Writing in the journal Nature, the scientists report how oxidative stress leads to sleep. Oxidative stress is also believed to be a reason why we age and a cause of degenerative diseases.
The researchers say the discovery brings us closer to understanding the still-mysterious function of sleep and offers new hope for the treatment of sleep disorders. It may also explain why, as is suspected, chronic lack of sleep shortens life.
Professor - Gero - Miesenböck - Director - Oxford
Professor Gero Miesenböck, Director of Oxford University's Centre for Neural Circuits and Behaviour, who led the Oxford team, said: 'It's no accident that oxygen tanks carry explosion hazard labels: uncontrolled combustion is dangerous. Animals, including humans, face a similar risk when they use the oxygen they breathe to convert food into energy: imperfectly contained combustion leads to "oxidative stress" in the cell. This is believed to be a cause of ageing and a culprit for the degenerative diseases that blight our later years. Our new research shows that oxidative stress also activates the neurons that control whether we go to sleep.'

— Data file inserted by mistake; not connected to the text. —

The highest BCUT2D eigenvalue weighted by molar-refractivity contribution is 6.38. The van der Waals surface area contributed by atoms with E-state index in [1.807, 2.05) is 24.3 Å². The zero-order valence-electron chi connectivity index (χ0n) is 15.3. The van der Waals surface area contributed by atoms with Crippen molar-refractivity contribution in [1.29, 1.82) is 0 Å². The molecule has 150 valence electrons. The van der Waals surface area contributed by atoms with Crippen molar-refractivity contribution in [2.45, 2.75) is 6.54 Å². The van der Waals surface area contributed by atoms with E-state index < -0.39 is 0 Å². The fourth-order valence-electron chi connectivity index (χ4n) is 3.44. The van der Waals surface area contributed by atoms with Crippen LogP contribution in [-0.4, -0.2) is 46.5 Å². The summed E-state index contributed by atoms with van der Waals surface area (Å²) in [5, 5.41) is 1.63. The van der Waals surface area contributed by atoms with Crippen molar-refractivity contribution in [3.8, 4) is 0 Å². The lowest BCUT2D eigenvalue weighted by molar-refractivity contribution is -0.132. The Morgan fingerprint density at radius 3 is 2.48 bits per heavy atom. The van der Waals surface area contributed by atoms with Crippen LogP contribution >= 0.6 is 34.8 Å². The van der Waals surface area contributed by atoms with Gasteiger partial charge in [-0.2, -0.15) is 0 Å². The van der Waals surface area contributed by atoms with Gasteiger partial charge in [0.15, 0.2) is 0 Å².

The team studied the regulation of sleep in fruit flies -- the animal that also provided the first insight into the circadian clock nearly 50 years ago. Each fly has a special set of sleep-control neurons, brain cells that are also found in other animals and believed to exist in people. In previous research [Nature 2016; 536: 333-337], Professor Miesenböck's team discovered that these sleep-control neurons act like an on-off switch: if the neurons are electrically active, the fly is asleep; when they are silent, the fly is awake.
Dr - Seoho - Song - Graduate - Student
Dr Seoho Song, a former graduate student in the Miesenböck lab and one of...
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